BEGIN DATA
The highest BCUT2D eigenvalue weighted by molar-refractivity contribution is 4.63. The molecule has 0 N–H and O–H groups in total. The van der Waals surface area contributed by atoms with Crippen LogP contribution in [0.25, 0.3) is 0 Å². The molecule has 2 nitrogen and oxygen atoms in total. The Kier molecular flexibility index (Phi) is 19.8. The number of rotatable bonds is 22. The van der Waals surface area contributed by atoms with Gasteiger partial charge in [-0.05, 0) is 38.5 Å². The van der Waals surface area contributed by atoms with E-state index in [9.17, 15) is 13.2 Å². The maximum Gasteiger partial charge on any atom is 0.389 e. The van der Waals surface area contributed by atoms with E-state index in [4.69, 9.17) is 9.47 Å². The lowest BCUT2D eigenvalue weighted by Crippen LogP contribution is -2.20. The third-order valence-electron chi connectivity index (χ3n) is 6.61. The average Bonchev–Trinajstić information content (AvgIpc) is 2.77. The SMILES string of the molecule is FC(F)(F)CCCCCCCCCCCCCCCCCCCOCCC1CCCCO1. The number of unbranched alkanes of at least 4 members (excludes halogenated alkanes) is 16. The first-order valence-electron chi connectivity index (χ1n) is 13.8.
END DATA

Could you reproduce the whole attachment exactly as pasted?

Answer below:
The highest BCUT2D eigenvalue weighted by molar-refractivity contribution is 4.63. The molecule has 0 N–H and O–H groups in total. The van der Waals surface area contributed by atoms with Crippen LogP contribution in [0.25, 0.3) is 0 Å². The molecule has 2 nitrogen and oxygen atoms in total. The Kier molecular flexibility index (Phi) is 19.8. The number of rotatable bonds is 22. The van der Waals surface area contributed by atoms with Gasteiger partial charge in [-0.05, 0) is 38.5 Å². The van der Waals surface area contributed by atoms with E-state index in [9.17, 15) is 13.2 Å². The maximum Gasteiger partial charge on any atom is 0.389 e. The van der Waals surface area contributed by atoms with E-state index in [4.69, 9.17) is 9.47 Å². The lowest BCUT2D eigenvalue weighted by Crippen LogP contribution is -2.20. The third-order valence-electron chi connectivity index (χ3n) is 6.61. The average Bonchev–Trinajstić information content (AvgIpc) is 2.77. The SMILES string of the molecule is FC(F)(F)CCCCCCCCCCCCCCCCCCCOCCC1CCCCO1. The number of unbranched alkanes of at least 4 members (excludes halogenated alkanes) is 16. The first-order valence-electron chi connectivity index (χ1n) is 13.8.